Roads Rivers and Trails

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10 Trips I Wouldn’t Have Experienced Without the Scouts

As you could probably imagine we see our fair share of scouts preparing for trips at RRT. Currently with 4 Eagle Scouts on staff we’d like to think we are pretty good at it too. So with all of that scouting experience we were curious what stood out to them as their most epic trips and unforgettable moments. Here is Will and Joe’s top 5 trips that they would not have experienced without being a Boy Scout.

  1. Philmont (NM) 

I had the privilege of hitting the High Adventure Triple Crown, and Philmont was, for me, the crown jewel. Two weeks of backpacking in the rugged Sangre de Cristo Mountains was the foundation of my thirst for adventure. The beauty of these mountains and the chance to experience rock climbing, shooting, and adventure are unparalleled. This trip challenged me more than any other trip I took, but it was also the most rewarding and provided the greatest opportunities for growth. Years later I can still vividly remember looking out from the windy summit of Mt. Baldy and scrambling up the rocky slope of the Tooth of Time. Philmont was the pinnacle of my time in Scouts and is not an opportunity to be missed.

  1. Northern Tier/ Boundary Waters (MN) 

While lacking in jaw dropping mountain vistas, the boundary waters of northern Minnesota hold a pure, serene beauty in the peaceful waters that can’t be found elsewhere. A canoeing expedition through this beautiful wilderness is as good as it gets. There is something to be said about watching moose, beavers, and otters amidst the bounty of lakes or falling asleep to the eerie wail of a loon. Our crew quickly developed paddling skills, learned navigation across lakes, and figured out the most efficient ways to portage between waterways. Not even the relentless mosquitoes could prevent us from thoroughly enjoying this remote piece of wilderness in the far north. If you’re looking for a quiet adventure away from any crowds, this is the trip for you.

  1. Sea Base (FL)

Not even a night in the emergency room after heat stroke could prevent me from enjoying this high adventure trip. Sea Base is more of a vacation than a high adventure trip, but the opportunities on this trip are diverse. Fill your days at the base with stand-up paddle boarding over sharks and rays, kayaking amongst mangroves, fishing, sailing, or snorkeling day and night in the colorful reefs of the Keys. I enjoyed the opportunity to explore Key West on my trip, as well. This is one of the few trips that gives scouts a chance to explore the ocean rather than the forests. If you’re a proficient swimmer then you can enjoy Sea Base to the full extent with daily activities out on the water. This trip is perfect for a younger crew of adventurers that are still a few years away from being able to take on the rigors of Philmont.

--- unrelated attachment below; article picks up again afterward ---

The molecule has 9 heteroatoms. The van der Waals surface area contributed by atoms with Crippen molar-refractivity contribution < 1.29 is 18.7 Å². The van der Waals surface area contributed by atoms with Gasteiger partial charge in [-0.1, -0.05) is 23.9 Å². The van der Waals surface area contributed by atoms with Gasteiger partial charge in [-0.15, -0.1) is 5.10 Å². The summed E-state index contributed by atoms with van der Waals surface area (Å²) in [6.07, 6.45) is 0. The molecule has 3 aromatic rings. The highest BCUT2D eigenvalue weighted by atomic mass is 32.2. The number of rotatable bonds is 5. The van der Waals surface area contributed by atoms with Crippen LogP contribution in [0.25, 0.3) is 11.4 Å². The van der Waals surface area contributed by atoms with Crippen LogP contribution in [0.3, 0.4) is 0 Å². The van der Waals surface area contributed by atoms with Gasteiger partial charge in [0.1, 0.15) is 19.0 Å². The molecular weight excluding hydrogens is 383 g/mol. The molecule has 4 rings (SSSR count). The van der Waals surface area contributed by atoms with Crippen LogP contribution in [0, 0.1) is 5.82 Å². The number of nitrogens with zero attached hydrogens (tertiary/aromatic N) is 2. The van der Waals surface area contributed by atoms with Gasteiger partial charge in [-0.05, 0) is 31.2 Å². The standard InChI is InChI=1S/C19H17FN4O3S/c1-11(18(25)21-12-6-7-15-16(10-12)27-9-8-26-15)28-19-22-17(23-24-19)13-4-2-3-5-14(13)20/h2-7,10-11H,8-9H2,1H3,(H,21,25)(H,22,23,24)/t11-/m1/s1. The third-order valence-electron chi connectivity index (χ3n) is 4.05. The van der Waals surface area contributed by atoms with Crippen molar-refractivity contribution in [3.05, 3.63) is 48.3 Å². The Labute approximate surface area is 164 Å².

1. Big South Fork (KY)

This little-known gem has opportunities for short backpacking trips as well as canoeing. I enjoyed this weekend getaway as a shakedown trip before heading out to Philmont. You would be surprised by the abundance of incredible rock formations and backcountry trails just a few hours away from Cincinnati. It is easy to be creative when planning a trip to Big South Fork with plenty of trails and loops to choose from, making it the ideal spot for a beginner’s backpack trip. You would be surprised at the beauty and quiet trails that can be found outside of the bigger mountains to the East. Our scout troop enjoyed a weekend of backpacking from one overlook to another at the State Park, but we also found the potential for a multi-day canoe trip up a small creek in the area.

  1. Mammoth Cave (KY)

The world’s largest cave is an intriguing place. It is impossible to comprehend the magnitude of the cave or to explore all its expansive rooms, but it is certainly exciting to try. If you’ve never been, the wonders inside the cave will surprise and enthrall you. Crystals, stalagmites, and water abound in this underground treasure that contains enough excitement to keep you entertained for as long as you’d like. Just a few hours away, this is an excellent weekend destination any time of year for groups small and large. Check a national park off your bucket list and see what the park has to offer in above ground activities, as well. The guided cave tours are enjoyable for all and there is something for everyone at Mammoth Cave, from more demanding trips to short, easy tours through the larger portions of the cave.

  1. Summit Bechtel Scout Reserve (WV)